Wouldn’t it be sublime not to think about another person’s skin color or your own skin color? You may think skin color is just a descriptor. And, after all, we’re all part of the human race, the only race that matters, right? Well, hold on… There have been considerable and damaging ideas about skin color throughout American history, and racists have used it as an excuse to disparage and oppress brown and black people. Blackface in the entertainment business in the 1920s-1940s and films rife with derogatory racial stereotypes have reinforced and fueled racist behavior, racial segregation, and violence. Today, “colorism” and “othering” are still found in media and other corners of everyday life in America and the world. Even some white people feel it's okay to don blackface on Halloween.
A Change is Gonna Come
Current research shows that America will become significantly more racially diverse in the next few decades, resulting in minorities becoming the majority by the year 2050. Will those "colorblind" folk still be "colorblind" when that happens?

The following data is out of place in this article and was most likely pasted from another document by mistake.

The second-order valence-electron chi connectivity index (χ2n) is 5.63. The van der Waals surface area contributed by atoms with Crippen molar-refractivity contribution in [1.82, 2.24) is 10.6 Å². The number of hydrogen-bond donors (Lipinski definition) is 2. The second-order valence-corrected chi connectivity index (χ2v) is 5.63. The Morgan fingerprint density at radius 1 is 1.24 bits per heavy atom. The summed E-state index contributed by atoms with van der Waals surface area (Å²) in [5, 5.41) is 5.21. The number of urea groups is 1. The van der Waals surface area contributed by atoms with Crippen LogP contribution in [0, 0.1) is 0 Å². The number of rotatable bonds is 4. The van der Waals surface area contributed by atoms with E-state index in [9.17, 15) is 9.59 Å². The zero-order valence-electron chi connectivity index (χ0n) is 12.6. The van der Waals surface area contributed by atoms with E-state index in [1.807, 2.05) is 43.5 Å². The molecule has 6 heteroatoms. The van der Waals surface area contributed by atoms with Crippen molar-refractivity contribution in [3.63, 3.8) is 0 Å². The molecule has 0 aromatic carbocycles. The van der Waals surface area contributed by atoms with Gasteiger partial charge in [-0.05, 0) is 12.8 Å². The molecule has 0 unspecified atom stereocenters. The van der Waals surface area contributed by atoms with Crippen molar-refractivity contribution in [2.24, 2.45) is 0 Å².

Some people can deftly navigate through life being colorblind, but many others are still targeted because of their color, gender identity, sexual orientation, religion, culture, and lifestyle. Colorblind people will deny there is systemic racism and that racist behavior and even hate crimes are isolated atrocities committed by a minuscule part of the U.S. population. They may even connect the murders of BIPOC (Black, Indigenous, People of Color) with people who are “mentally ill.” Furthermore, they may share quotes from their one friend of color who agrees with them that all you have to do is work hard in this country, and success will come to you. Color is irrelevant. Avoid making comments like, ‘I don't see color. I see people as human beings. We're all the same.’ If you're not seeing color, you're not seeing the total person. If someone is of a certain religion, sexual orientation, has a disability, or has a particular lived experience, this shapes who that person is down to their core. It is part of their identity, much like being a Christian is part of someone’s identity. Finally, you are missing out on another person’s rich “lived experience” that can be a source of enlightenment. If someone is from a particular racial group, their lived experience and background influence their viewpoints, shape their lens, and influence their actions. A black person who grew up in Beverly Hills probably has a different lived experience than a black person who grew up on the south side of Chicago. Being open to learning about another person on a deeper level will also bolster your ability to understand your clients and co-workers.